Julian, 34

Julian presiding at a conference of Sectarians
(Edward Armitage, 1875)

 
Julian Augustus
After Aetius’s visit to me, I met Maximus only in secret. I arranged this by seeing to it that the guards who accompanied me were brothers in Mithras. I don’t think I was once betrayed during the three years I lived with Oribasius at Pergamon. I also made a point of becoming a friend of the bishop of the city. With him, I observed every Galilean festival. I hated myself for this deception, but I had no choice.
During these years, I was free to travel wherever I pleased in the East. I could even visit Constantinople, though the Chamberlain’s office suggested tactfully that I not live there since it was, after all, the imperial capital without, at present, an emperor in residence, which meant that any visit I chose to make could be construed as… I understood perfectly and stayed away.
My request for permission to go to Athens was rejected. I don’t know why. Gallus sent me several invitations to come to Antioch, but I was always able to avoid accepting them. I think he was relieved not to have me near him. However, he was most conscientious in his role as older brother and guardian, not to mention ruler. I received weekly bulletins from him asking about my spiritual health. He was eager, he said, for me to be a devout and good man, like himself. I think he was perfectly sincere in his exhortations. His fault was a common one. He simply did not know what he was; he saw no flaw in himself, a not unusual blindness and preferable, on the whole, to being unable to find any virtue in oneself.
My friendship with Oribasius is the only intimate one I have ever had—the result, I suppose, of having never known the ordinary life of a family. Oribasius is both friend and brother, even though we are not much alike in disposition. He is skeptical and experimental, interested only in the material world. I am the opposite. He balances me. Or tries to. And I think at times I give him some inkling of what the metaphysical is like. For nearly four years we lived together, traveled together, studied together. We even shared a mistress for a time, though this caused some disturbance since I found, to my surprise, that I have a jealous nature.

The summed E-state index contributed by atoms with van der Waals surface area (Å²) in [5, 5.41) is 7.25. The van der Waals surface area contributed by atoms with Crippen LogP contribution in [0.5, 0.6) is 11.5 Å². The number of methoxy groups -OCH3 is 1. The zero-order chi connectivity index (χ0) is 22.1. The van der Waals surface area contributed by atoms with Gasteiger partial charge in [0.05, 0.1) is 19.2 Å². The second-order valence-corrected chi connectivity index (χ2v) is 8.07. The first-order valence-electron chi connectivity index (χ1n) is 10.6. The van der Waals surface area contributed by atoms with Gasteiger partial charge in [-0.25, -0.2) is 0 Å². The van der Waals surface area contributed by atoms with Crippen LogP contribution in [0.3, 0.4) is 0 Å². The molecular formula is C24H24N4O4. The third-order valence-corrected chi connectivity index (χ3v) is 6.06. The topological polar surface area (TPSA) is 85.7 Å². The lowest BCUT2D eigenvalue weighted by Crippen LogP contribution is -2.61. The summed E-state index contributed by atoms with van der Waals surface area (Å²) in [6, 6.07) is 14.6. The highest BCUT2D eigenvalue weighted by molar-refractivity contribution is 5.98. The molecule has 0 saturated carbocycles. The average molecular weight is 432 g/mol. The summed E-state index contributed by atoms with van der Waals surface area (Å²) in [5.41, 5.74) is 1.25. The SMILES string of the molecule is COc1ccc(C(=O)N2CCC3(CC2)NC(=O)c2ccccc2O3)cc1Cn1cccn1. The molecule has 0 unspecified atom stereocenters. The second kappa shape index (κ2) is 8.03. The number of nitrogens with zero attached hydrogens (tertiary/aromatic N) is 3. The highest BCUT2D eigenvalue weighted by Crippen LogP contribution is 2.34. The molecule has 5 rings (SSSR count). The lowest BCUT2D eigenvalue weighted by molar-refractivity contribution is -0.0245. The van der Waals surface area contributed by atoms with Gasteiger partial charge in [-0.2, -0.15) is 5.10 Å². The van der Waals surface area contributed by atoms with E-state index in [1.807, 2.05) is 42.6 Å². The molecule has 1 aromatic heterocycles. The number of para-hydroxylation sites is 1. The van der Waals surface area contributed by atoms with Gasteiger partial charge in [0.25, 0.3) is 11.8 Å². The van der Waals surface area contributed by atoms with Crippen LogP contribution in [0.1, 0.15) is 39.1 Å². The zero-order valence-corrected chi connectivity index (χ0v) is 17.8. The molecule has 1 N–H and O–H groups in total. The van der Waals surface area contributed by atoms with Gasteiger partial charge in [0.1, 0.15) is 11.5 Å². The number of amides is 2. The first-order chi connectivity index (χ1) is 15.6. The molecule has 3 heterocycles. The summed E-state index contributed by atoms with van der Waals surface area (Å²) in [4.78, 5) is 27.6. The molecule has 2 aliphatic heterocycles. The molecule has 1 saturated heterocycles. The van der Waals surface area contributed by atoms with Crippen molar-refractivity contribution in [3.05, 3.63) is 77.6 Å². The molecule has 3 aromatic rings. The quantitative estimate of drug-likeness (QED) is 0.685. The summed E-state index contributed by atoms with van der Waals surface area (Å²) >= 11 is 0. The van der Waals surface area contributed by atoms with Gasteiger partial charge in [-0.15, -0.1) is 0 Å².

I had never forgiven the Antiochene at Macellum for preferring Gallus to me. Yet I should have. After all, Gallus was older and handsomer than I. Even so, I had been resentful. I did not realize to what extent, until I was again put in exactly the same situation. One afternoon I overheard Oribasius and our mutual mistress—a blue-eyed Gaul—making love. I heard their heavy breathing. I beard the leather thongs of the bed creak. Suddenly I wanted to murder them both. I knew then exactly what it was like to be Gallus, and I almost fainted at the violence of my own response. But the moment quickly passed and I was filled with shame.
During those years, Maximus taught me many things. He showed me mysteries. He made it possible for me to contemplate the One. He was the perfect teacher. Also, contrary to legend, he did not in any way try to excite my ambition. We never spoke of my becoming emperor. It was the one forbidden subject.

1 Reply on “Julian, 34

  1. In the comments section of this article Hunter Wallace said:

    Let’s assume for the sake of argument that Christianity is true and that the Bible is the word of God. Is it unreasonable to assume the God of the Bible takes offense at the actions of His people and punishes them?

    What a gulf lies between them and us…